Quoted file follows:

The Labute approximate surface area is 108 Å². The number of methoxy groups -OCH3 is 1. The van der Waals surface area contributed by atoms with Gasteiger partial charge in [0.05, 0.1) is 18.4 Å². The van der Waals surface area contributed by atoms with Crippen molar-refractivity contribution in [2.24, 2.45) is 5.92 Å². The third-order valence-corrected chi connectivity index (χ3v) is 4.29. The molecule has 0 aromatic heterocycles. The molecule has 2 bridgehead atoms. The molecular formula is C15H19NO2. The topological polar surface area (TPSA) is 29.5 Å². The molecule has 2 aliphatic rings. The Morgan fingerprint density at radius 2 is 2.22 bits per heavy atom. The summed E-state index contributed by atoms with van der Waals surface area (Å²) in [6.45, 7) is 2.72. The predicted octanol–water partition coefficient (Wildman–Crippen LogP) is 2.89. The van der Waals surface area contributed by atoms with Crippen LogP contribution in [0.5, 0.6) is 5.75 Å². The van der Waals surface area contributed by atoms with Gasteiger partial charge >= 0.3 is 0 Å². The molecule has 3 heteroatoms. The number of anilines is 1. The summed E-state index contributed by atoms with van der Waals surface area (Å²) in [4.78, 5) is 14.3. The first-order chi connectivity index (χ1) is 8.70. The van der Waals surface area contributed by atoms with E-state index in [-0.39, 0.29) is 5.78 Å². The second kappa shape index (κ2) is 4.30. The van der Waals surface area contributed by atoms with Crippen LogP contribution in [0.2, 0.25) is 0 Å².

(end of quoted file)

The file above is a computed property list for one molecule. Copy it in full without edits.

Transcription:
The Labute approximate surface area is 108 Å². The number of methoxy groups -OCH3 is 1. The van der Waals surface area contributed by atoms with Gasteiger partial charge in [0.05, 0.1) is 18.4 Å². The van der Waals surface area contributed by atoms with Crippen molar-refractivity contribution in [2.24, 2.45) is 5.92 Å². The third-order valence-corrected chi connectivity index (χ3v) is 4.29. The molecule has 0 aromatic heterocycles. The molecule has 2 bridgehead atoms. The molecular formula is C15H19NO2. The topological polar surface area (TPSA) is 29.5 Å². The molecule has 2 aliphatic rings. The Morgan fingerprint density at radius 2 is 2.22 bits per heavy atom. The summed E-state index contributed by atoms with van der Waals surface area (Å²) in [6.45, 7) is 2.72. The predicted octanol–water partition coefficient (Wildman–Crippen LogP) is 2.89. The van der Waals surface area contributed by atoms with Crippen LogP contribution in [0.5, 0.6) is 5.75 Å². The van der Waals surface area contributed by atoms with Gasteiger partial charge >= 0.3 is 0 Å². The molecule has 3 heteroatoms. The number of anilines is 1. The summed E-state index contributed by atoms with van der Waals surface area (Å²) in [4.78, 5) is 14.3. The first-order chi connectivity index (χ1) is 8.70. The van der Waals surface area contributed by atoms with E-state index in [-0.39, 0.29) is 5.78 Å². The second kappa shape index (κ2) is 4.30. The van der Waals surface area contributed by atoms with Crippen LogP contribution in [0.2, 0.25) is 0 Å².